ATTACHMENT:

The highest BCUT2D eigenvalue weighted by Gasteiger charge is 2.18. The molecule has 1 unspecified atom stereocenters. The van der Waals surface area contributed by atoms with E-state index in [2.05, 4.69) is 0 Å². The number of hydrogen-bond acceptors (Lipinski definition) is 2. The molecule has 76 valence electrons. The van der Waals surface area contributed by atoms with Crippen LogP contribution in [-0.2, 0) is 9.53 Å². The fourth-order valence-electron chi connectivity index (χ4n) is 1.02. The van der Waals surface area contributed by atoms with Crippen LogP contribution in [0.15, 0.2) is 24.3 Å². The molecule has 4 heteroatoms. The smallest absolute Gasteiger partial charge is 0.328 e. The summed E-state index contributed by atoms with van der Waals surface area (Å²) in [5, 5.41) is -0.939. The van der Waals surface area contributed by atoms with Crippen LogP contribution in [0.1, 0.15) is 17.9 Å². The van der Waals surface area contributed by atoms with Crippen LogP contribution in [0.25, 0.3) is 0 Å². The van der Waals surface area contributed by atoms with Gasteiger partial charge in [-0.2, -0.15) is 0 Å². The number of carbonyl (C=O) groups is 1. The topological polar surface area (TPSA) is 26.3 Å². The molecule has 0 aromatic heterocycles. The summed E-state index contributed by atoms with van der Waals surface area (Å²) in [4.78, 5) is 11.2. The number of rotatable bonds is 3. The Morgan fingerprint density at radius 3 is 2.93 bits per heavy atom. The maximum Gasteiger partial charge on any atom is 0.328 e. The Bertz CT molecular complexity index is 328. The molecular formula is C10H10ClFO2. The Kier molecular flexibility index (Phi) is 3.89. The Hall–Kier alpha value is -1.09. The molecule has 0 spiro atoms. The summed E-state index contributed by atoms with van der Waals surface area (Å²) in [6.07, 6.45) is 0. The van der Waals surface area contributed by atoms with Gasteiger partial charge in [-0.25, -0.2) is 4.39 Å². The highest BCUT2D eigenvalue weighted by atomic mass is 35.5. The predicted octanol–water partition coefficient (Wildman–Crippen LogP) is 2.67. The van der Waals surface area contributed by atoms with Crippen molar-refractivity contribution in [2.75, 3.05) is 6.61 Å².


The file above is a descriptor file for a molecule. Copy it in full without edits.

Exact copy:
The highest BCUT2D eigenvalue weighted by Gasteiger charge is 2.18. The molecule has 1 unspecified atom stereocenters. The van der Waals surface area contributed by atoms with E-state index in [2.05, 4.69) is 0 Å². The number of hydrogen-bond acceptors (Lipinski definition) is 2. The molecule has 76 valence electrons. The van der Waals surface area contributed by atoms with Crippen LogP contribution in [-0.2, 0) is 9.53 Å². The fourth-order valence-electron chi connectivity index (χ4n) is 1.02. The van der Waals surface area contributed by atoms with Crippen LogP contribution in [0.15, 0.2) is 24.3 Å². The molecule has 4 heteroatoms. The smallest absolute Gasteiger partial charge is 0.328 e. The summed E-state index contributed by atoms with van der Waals surface area (Å²) in [5, 5.41) is -0.939. The van der Waals surface area contributed by atoms with Crippen LogP contribution in [0.1, 0.15) is 17.9 Å². The van der Waals surface area contributed by atoms with Crippen LogP contribution in [0.25, 0.3) is 0 Å². The van der Waals surface area contributed by atoms with Gasteiger partial charge in [-0.2, -0.15) is 0 Å². The number of carbonyl (C=O) groups is 1. The topological polar surface area (TPSA) is 26.3 Å². The molecule has 0 aromatic heterocycles. The summed E-state index contributed by atoms with van der Waals surface area (Å²) in [4.78, 5) is 11.2. The number of rotatable bonds is 3. The Morgan fingerprint density at radius 3 is 2.93 bits per heavy atom. The maximum Gasteiger partial charge on any atom is 0.328 e. The Bertz CT molecular complexity index is 328. The molecular formula is C10H10ClFO2. The Kier molecular flexibility index (Phi) is 3.89. The Hall–Kier alpha value is -1.09. The molecule has 0 spiro atoms. The summed E-state index contributed by atoms with van der Waals surface area (Å²) in [6.07, 6.45) is 0. The van der Waals surface area contributed by atoms with Gasteiger partial charge in [-0.25, -0.2) is 4.39 Å². The highest BCUT2D eigenvalue weighted by atomic mass is 35.5. The predicted octanol–water partition coefficient (Wildman–Crippen LogP) is 2.67. The van der Waals surface area contributed by atoms with Crippen molar-refractivity contribution in [2.75, 3.05) is 6.61 Å².